Golf: Controversy envelops US win: Tim Glover reports from Straffan, Co Kildare on a final day of frustration for the European team in the PGA Cup

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The Independent Online
THE United States retained the Johnnie Walker PGA Cup, the club professionals' equivalent of the Ryder Cup, completing the near formality of their 10th triumph in 16 matches yesterday. The score was 15-11 but it was not a bloodless victory and there were one or two casualties at the sumptuous Kildare Golf and Country Club. Nor did the locker room escape unscathed.

The Americans held a 10-6 lead after two days of foursomes and fourballs and, with 26 points available, they needed four from yesterday's 10 singles for an outright win. Their task was made mathematically easier when Larry Gilbert withdrew from the singles in circumstances of a Machiavellian nature. Paul Leonard, the non-playing captain of Europe, remarked: 'What was done was within the rules of golf but it wasn't in the spirit of the game.'

On Saturday evening Gilbert, a 49-year-old from Kentucky who won the US PGA Club Professional Championship last year, was two holes up with three to play in his fourball match with Bob Borowicz against Nick Job and Chris Hall. Job and Hall won it at the last. This was probably the last straw for Gilbert who, earlier in the day, lost a foursomes match against the same opponents after being three up with six holes to play.

When he walked into the locker room Gilbert vented his frustration in the time-honoured fashion. He took it out on the wall, thus creating employment for an Irish plasterer. American officials denied, however, that Gilbert, who hopes to play on the US Seniors Tour next year, had been dropped from the singles for disciplinary reasons. 'There was an incident but it was of a private nature,' Jim Awtrey, the executive director of the US PGA, said. 'I understand Larry was upset with his play.'

Awtrey added that early yesterday morning Gilbert was taken ill. 'He awoke at 4am and felt nauseated and dizzy,' Awtrey said. 'He took some medication. There is no connection between the locker room incident and the fact that Larry didn't play in the singles. He was keen to play because this could be his last chance.'

At 9.15 yesterday morning Gilbert told Pat Rielly, the president of the US PGA and the non-playing captain here, that he was unable to play. That decision soured the day.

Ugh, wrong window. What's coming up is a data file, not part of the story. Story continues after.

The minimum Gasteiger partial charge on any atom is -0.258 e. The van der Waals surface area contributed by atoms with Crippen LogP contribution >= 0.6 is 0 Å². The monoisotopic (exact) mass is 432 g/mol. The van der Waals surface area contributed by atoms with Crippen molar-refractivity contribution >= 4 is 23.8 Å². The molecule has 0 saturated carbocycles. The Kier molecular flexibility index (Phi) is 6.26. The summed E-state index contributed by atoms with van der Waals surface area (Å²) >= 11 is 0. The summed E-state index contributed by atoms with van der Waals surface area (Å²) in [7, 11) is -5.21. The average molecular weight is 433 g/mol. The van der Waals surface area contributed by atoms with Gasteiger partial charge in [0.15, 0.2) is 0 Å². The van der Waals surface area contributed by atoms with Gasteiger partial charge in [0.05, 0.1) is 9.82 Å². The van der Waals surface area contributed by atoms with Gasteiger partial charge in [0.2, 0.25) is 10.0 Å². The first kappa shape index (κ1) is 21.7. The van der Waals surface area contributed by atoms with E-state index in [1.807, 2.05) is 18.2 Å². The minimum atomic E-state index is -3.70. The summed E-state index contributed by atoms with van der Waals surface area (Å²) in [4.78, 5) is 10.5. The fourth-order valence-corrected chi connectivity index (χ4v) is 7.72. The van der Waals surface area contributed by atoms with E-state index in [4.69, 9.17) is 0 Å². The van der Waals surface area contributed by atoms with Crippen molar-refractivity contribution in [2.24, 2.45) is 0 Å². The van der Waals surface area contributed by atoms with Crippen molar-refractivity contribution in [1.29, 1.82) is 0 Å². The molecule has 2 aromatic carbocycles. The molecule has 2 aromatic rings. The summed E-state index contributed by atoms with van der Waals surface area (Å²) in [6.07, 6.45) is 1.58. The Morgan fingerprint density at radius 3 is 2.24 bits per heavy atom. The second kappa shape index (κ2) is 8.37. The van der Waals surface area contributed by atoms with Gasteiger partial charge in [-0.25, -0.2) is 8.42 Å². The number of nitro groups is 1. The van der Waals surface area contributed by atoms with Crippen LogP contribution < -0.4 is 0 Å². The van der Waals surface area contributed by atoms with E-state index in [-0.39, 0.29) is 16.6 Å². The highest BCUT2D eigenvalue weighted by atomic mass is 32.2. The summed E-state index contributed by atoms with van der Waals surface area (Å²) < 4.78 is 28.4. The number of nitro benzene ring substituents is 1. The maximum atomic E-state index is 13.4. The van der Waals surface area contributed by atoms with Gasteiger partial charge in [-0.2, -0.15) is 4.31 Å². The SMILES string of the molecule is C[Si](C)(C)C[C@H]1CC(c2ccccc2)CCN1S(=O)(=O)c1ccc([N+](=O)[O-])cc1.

A similar, and also controversial, thing happened in the Ryder Cup at Kiawah Island last year when Steve Pate was withdrawn from the American team in the singles. For such a contingency both captains place the name of a player in an envelope on the eve of the singles and if somebody withdraws a player on the opposite side is pulled out.

In the Ryder Cup the unfortunate European was David Gilford. In the PGA Cup the same procedure applies. When Gilbert opted out Leonard had no option but to inform Brian Rimmer that it was his name in the envelope and that he would not be playing yesterday.

Gilbert's match was regarded as a half. Europe began the day needing 71 2 points out of 10 to record their first win since 1984. 'I wanted all the matches played,' Leonard said. 'What happened did not help Europe at all. I heard from an American official that Gilbert pulled out because he felt he couldn't win his match. I feel very sorry for Brian Rimmer.'

The Americans won three of the nine singles, Europe three and the rest were halved. The par-five 18th, a magnificent closing hole with the Lake of Knowledge fronting the green, was a rich source for the United States and, in particular, Brett Upper.

Upper eagled the 18th twice on Saturday and did so again yesterday to seal victory against John Hoskison. John Chillas was two up with two to play against Lee Rinker but had to settle for a half after Rinker birdied the 17th and 18th. Mike Schuchart, one down with one to play against Chris Hall, also had a birdie at the 18th to gain a half-point.

Ryder Cup officials have been considering closing the envelope procedure. The Gilbert case will only strengthen the argument. There are two obvious alternatives. Have a reserve standing by in the event of a player having to withdraw or no show no points.

PGA CUP Europe v United States (Kildare): Europe names first: Day Three, Singles: D Jones lost to G Fieger 3 and 2; N Job bt T Wargo 5 and 4; B Rimmer halved with L Gilbert; C Hall halved with M Schuchart; R Weir bt M Veriato 3 and 2; T Giles halved with M San Filippo; P Cowen by R McDougal 1 hole; J Chillas halved with L Rinker; C Maltman lost to B Borowicz 5 and 3; J Hoskison lost to B Upper 2 holes. Singles result: Europe 5, US 5. Match result: Europe 11, US 15.

Davies triumphs, page 27

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